LOU BARLOW shares video for "In My Arms" from his upcoming solo album, 'Reason to Live' out 28th May

Lou Barlow
Credit: Adelle Barlow

Today, Lou Barlow shares his latest single, "In My Arms" from his forthcoming solo album, Reason to Live, due out 28th May on Joyful Noise Recordings.

Album opener “In My Arms” quite literally pulls from Barlow’s teen years, utilizing a sample of a recording he made in 1982! The track feels stuffed with burnished layers, Barlow’s dueling guitar solos and unique strumming patterns threading through the verses. “Lyrically, the song is about rediscovering the initial spark to make music,” he says. “I feel like I was finally able to re-embrace my fundamental inspirations to make music.” There are echoes of the four-track wizardry of Sebadoh III and the Sentridoh years, but lyrically Barlow cracks those layers apart to reflect on his newly layered life.

Watch the video for "In My Arms" - BELOW:

Lou says about the song and video:

The pandemic has kept me in one spot for the longest duration of my adult life. I’ve been touring every year since I was 19; I’m 54 now, and have managed to outrun most of my ‘issues’, my life continually stopping and restarting. Well, no more Rocker, time to face the music!

This song is about writing songs and how I’ve, admittedly, lost my way many times. But, in the depths of the quarantine, I came to realize, again, that entertaining myself with sound is my greatest defense against the non-stop chatter in my brain.

The guitar that begins the song is a recording from 1982 and one of the first melodies that I captured on a portable cassette recorder. I’ve never forgotten it and took the opportunity of a lengthy stay at home, among my stuff, to exhume and expand it.

The video documents how and where I augmented it: two drums on the floor of my attic and the room I record in. I also tried to get some psychedelic in-the-sun guitar shots because everyone keeps telling me the song sounds like the Grateful Dead and how much I look like Jerry Garcia. I have almost no knowledge of either but I’m happy to comply. I’m Grateful for the time I had to record this song, finish my LP and hold my loved ones the way that music holds me.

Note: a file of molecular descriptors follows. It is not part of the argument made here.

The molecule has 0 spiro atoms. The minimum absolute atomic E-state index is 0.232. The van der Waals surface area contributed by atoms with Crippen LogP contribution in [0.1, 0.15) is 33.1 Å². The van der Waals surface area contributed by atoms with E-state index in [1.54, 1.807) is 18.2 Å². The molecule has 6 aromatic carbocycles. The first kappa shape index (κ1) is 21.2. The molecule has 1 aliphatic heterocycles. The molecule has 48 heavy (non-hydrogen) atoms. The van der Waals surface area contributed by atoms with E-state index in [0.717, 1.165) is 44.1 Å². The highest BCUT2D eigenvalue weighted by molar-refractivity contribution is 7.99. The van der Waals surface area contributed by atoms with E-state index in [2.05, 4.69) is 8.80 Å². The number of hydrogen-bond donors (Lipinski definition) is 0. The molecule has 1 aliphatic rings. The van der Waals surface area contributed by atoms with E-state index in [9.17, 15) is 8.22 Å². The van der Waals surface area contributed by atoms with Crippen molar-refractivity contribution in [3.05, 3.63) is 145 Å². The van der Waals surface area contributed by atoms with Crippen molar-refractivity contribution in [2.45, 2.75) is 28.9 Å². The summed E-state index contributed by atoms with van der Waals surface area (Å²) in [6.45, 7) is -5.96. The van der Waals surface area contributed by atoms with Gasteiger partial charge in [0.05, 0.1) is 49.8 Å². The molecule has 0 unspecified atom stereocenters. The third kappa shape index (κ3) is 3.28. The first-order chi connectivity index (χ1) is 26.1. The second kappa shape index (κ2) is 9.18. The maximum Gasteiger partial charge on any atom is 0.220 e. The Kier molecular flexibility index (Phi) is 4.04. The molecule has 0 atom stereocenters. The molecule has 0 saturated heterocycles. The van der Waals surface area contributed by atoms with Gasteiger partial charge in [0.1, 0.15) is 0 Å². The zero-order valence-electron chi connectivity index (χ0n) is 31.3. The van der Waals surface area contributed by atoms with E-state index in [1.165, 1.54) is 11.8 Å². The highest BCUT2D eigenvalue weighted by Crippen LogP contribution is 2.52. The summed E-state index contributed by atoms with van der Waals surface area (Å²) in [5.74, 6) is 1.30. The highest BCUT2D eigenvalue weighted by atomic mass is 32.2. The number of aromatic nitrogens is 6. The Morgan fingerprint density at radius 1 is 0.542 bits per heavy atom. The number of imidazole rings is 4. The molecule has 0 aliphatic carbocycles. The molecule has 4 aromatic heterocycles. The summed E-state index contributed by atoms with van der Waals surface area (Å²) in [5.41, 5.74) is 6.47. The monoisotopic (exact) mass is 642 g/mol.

To celebrate the album release on Friday, May 28th, Lou will be doing a live performance at 7 pm EDT followed, by a Q&A. Check-in here.

After decades on the road and the never-ending hustle of life as an artist, Lou Barlow has tapped into a new confidence in the chaos. In 2021, the concept of balance feels particularly intimidating. Now more than ever, it’s clear life isn’t just leveling out a pair of responsibilities. Instead, we’re chasing after a flock of different ideals with a butterfly net. On Barlow’s new solo album, Reason to Live, he has come to an understanding of that swirl rather than trying to contain it.

As a long-time indie legend, Barlow has found a life akin to a middle-class musician. In recent years, he’s moved from Los Angeles back to Massachusetts, where he lives with his wife and three kids. And yet rather than settle into a comfortable malaise or yearn for the open road, Barlow’s strengthened urgency finds a way to merge the two instincts. Reason to Live is shambolic and grand yet intimate and doting, warmly acoustic and crackling with grit. “I had been struggling for a way to connect both my home life and my recorded life, but this record is the first time I've integrated that,” Barlow says. By folding the many facets of his life into one package, Reason to Live radiates with a renewed balance and calm.That comfort in complexity shines through even in the recording process, with select songs having origins in decades past and others written in the early stages of 2020.

Reason to Live

After albums with Sebadoh, Dinosaur Jr., Folk Implosion, and under his own name, listeners may have felt they knew the construction of a Barlow song, even that they knew Barlow himself. “People have this vision of me as this heartbroken, depressed guy, but this record feels so true to who I am, to this rich life I now have full of people I love,” he says. “The songs culminated over the last five years to show that music has returned to its central comforting role in my life. Now I’m home.”

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